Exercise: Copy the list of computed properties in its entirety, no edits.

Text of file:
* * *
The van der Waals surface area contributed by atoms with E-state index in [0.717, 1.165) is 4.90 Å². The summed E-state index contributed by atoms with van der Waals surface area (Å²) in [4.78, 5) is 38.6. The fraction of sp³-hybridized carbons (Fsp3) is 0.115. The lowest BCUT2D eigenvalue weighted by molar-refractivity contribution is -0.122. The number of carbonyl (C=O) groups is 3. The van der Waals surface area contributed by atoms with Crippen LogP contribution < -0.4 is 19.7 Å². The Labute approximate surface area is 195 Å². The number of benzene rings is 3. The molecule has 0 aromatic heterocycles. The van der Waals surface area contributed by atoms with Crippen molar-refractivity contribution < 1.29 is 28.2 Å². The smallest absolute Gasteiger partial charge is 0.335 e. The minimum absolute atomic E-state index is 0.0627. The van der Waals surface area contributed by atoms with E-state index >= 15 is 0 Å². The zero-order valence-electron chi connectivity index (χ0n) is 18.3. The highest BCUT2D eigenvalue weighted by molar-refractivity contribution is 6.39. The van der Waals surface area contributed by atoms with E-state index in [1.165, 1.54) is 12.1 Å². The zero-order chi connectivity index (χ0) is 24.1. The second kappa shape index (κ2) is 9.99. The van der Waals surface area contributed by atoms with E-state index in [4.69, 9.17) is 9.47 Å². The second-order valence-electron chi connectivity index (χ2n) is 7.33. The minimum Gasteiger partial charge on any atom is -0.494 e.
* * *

The van der Waals surface area contributed by atoms with E-state index in [0.717, 1.165) is 4.90 Å². The summed E-state index contributed by atoms with van der Waals surface area (Å²) in [4.78, 5) is 38.6. The fraction of sp³-hybridized carbons (Fsp3) is 0.115. The lowest BCUT2D eigenvalue weighted by molar-refractivity contribution is -0.122. The number of carbonyl (C=O) groups is 3. The van der Waals surface area contributed by atoms with Crippen LogP contribution < -0.4 is 19.7 Å². The Labute approximate surface area is 195 Å². The number of benzene rings is 3. The molecule has 0 aromatic heterocycles. The van der Waals surface area contributed by atoms with Crippen molar-refractivity contribution < 1.29 is 28.2 Å². The smallest absolute Gasteiger partial charge is 0.335 e. The minimum absolute atomic E-state index is 0.0627. The van der Waals surface area contributed by atoms with E-state index >= 15 is 0 Å². The zero-order valence-electron chi connectivity index (χ0n) is 18.3. The highest BCUT2D eigenvalue weighted by molar-refractivity contribution is 6.39. The van der Waals surface area contributed by atoms with E-state index in [1.165, 1.54) is 12.1 Å². The zero-order chi connectivity index (χ0) is 24.1. The second kappa shape index (κ2) is 9.99. The van der Waals surface area contributed by atoms with E-state index in [4.69, 9.17) is 9.47 Å². The second-order valence-electron chi connectivity index (χ2n) is 7.33. The minimum Gasteiger partial charge on any atom is -0.494 e.